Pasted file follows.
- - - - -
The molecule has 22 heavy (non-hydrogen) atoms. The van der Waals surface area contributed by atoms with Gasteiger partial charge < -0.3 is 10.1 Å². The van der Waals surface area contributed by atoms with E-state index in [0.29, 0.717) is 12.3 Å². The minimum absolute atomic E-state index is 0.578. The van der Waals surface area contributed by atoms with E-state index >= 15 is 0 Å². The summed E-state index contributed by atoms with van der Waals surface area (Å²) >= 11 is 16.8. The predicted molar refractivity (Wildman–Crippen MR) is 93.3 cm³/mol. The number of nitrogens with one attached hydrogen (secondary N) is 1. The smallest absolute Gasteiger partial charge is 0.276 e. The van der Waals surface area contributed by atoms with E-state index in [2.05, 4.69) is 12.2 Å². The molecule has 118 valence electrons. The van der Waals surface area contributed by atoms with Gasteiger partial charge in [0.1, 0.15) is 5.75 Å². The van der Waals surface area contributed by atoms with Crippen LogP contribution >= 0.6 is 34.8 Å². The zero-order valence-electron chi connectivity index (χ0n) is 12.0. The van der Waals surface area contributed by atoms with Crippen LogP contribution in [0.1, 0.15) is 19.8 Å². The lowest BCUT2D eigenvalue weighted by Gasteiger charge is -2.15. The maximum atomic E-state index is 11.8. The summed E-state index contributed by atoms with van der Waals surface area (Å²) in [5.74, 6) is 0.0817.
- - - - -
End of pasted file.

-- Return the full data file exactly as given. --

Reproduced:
The molecule has 22 heavy (non-hydrogen) atoms. The van der Waals surface area contributed by atoms with Gasteiger partial charge < -0.3 is 10.1 Å². The van der Waals surface area contributed by atoms with E-state index in [0.29, 0.717) is 12.3 Å². The minimum absolute atomic E-state index is 0.578. The van der Waals surface area contributed by atoms with E-state index >= 15 is 0 Å². The summed E-state index contributed by atoms with van der Waals surface area (Å²) >= 11 is 16.8. The predicted molar refractivity (Wildman–Crippen MR) is 93.3 cm³/mol. The number of nitrogens with one attached hydrogen (secondary N) is 1. The smallest absolute Gasteiger partial charge is 0.276 e. The van der Waals surface area contributed by atoms with E-state index in [2.05, 4.69) is 12.2 Å². The molecule has 118 valence electrons. The van der Waals surface area contributed by atoms with Gasteiger partial charge in [0.1, 0.15) is 5.75 Å². The van der Waals surface area contributed by atoms with Crippen LogP contribution >= 0.6 is 34.8 Å². The zero-order valence-electron chi connectivity index (χ0n) is 12.0. The van der Waals surface area contributed by atoms with Crippen LogP contribution in [0.1, 0.15) is 19.8 Å². The lowest BCUT2D eigenvalue weighted by Gasteiger charge is -2.15. The maximum atomic E-state index is 11.8. The summed E-state index contributed by atoms with van der Waals surface area (Å²) in [5.74, 6) is 0.0817.